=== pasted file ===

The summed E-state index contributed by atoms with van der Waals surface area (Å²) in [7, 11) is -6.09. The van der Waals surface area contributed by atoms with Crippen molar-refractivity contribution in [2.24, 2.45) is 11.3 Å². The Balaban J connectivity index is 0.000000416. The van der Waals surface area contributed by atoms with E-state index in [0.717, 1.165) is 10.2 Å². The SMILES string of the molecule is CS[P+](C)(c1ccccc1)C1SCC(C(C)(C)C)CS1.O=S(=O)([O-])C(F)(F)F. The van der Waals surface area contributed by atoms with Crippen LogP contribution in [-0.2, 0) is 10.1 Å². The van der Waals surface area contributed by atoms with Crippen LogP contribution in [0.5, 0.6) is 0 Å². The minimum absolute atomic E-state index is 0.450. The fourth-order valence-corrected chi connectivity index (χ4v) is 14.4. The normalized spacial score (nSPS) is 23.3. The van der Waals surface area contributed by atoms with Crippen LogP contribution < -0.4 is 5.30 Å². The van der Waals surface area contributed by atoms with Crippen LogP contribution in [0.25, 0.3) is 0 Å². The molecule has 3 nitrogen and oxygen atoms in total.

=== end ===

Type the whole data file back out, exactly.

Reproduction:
The summed E-state index contributed by atoms with van der Waals surface area (Å²) in [7, 11) is -6.09. The van der Waals surface area contributed by atoms with Crippen molar-refractivity contribution in [2.24, 2.45) is 11.3 Å². The Balaban J connectivity index is 0.000000416. The van der Waals surface area contributed by atoms with E-state index in [0.717, 1.165) is 10.2 Å². The SMILES string of the molecule is CS[P+](C)(c1ccccc1)C1SCC(C(C)(C)C)CS1.O=S(=O)([O-])C(F)(F)F. The van der Waals surface area contributed by atoms with Crippen LogP contribution in [-0.2, 0) is 10.1 Å². The van der Waals surface area contributed by atoms with Crippen LogP contribution in [0.5, 0.6) is 0 Å². The minimum absolute atomic E-state index is 0.450. The fourth-order valence-corrected chi connectivity index (χ4v) is 14.4. The normalized spacial score (nSPS) is 23.3. The van der Waals surface area contributed by atoms with Crippen LogP contribution < -0.4 is 5.30 Å². The van der Waals surface area contributed by atoms with Crippen LogP contribution in [0.25, 0.3) is 0 Å². The molecule has 3 nitrogen and oxygen atoms in total.